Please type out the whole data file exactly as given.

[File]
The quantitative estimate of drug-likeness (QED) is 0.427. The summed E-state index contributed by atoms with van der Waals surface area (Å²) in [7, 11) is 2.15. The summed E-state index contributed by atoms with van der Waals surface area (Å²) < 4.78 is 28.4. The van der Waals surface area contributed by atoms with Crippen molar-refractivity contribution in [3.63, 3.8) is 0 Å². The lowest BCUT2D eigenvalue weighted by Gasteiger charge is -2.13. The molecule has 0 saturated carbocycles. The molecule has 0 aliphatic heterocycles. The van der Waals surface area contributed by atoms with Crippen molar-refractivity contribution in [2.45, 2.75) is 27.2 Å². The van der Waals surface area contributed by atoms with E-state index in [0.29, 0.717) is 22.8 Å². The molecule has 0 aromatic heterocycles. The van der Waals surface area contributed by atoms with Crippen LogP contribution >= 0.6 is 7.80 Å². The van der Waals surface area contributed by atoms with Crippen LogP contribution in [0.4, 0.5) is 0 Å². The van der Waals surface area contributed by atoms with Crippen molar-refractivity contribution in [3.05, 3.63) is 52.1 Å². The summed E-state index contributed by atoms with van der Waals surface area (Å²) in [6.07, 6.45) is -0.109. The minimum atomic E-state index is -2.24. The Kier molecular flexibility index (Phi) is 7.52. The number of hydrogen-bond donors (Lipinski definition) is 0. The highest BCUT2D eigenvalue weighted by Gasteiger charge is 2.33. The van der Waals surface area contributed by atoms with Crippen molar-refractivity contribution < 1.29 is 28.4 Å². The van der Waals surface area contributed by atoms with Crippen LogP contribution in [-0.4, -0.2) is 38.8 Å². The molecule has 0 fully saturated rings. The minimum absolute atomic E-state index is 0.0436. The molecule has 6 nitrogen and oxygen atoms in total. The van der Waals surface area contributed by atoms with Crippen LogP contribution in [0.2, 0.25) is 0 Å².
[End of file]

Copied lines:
The quantitative estimate of drug-likeness (QED) is 0.427. The summed E-state index contributed by atoms with van der Waals surface area (Å²) in [7, 11) is 2.15. The summed E-state index contributed by atoms with van der Waals surface area (Å²) < 4.78 is 28.4. The van der Waals surface area contributed by atoms with Crippen molar-refractivity contribution in [3.63, 3.8) is 0 Å². The lowest BCUT2D eigenvalue weighted by Gasteiger charge is -2.13. The molecule has 0 saturated carbocycles. The molecule has 0 aliphatic heterocycles. The van der Waals surface area contributed by atoms with Crippen molar-refractivity contribution in [2.45, 2.75) is 27.2 Å². The van der Waals surface area contributed by atoms with E-state index in [0.29, 0.717) is 22.8 Å². The molecule has 0 aromatic heterocycles. The van der Waals surface area contributed by atoms with Crippen LogP contribution >= 0.6 is 7.80 Å². The van der Waals surface area contributed by atoms with Crippen LogP contribution in [0.4, 0.5) is 0 Å². The van der Waals surface area contributed by atoms with Crippen molar-refractivity contribution in [3.05, 3.63) is 52.1 Å². The summed E-state index contributed by atoms with van der Waals surface area (Å²) in [6.07, 6.45) is -0.109. The minimum atomic E-state index is -2.24. The Kier molecular flexibility index (Phi) is 7.52. The number of hydrogen-bond donors (Lipinski definition) is 0. The highest BCUT2D eigenvalue weighted by Gasteiger charge is 2.33. The van der Waals surface area contributed by atoms with Crippen molar-refractivity contribution < 1.29 is 28.4 Å². The van der Waals surface area contributed by atoms with Crippen LogP contribution in [-0.4, -0.2) is 38.8 Å². The molecule has 0 fully saturated rings. The minimum absolute atomic E-state index is 0.0436. The molecule has 6 nitrogen and oxygen atoms in total. The van der Waals surface area contributed by atoms with Crippen LogP contribution in [0.2, 0.25) is 0 Å².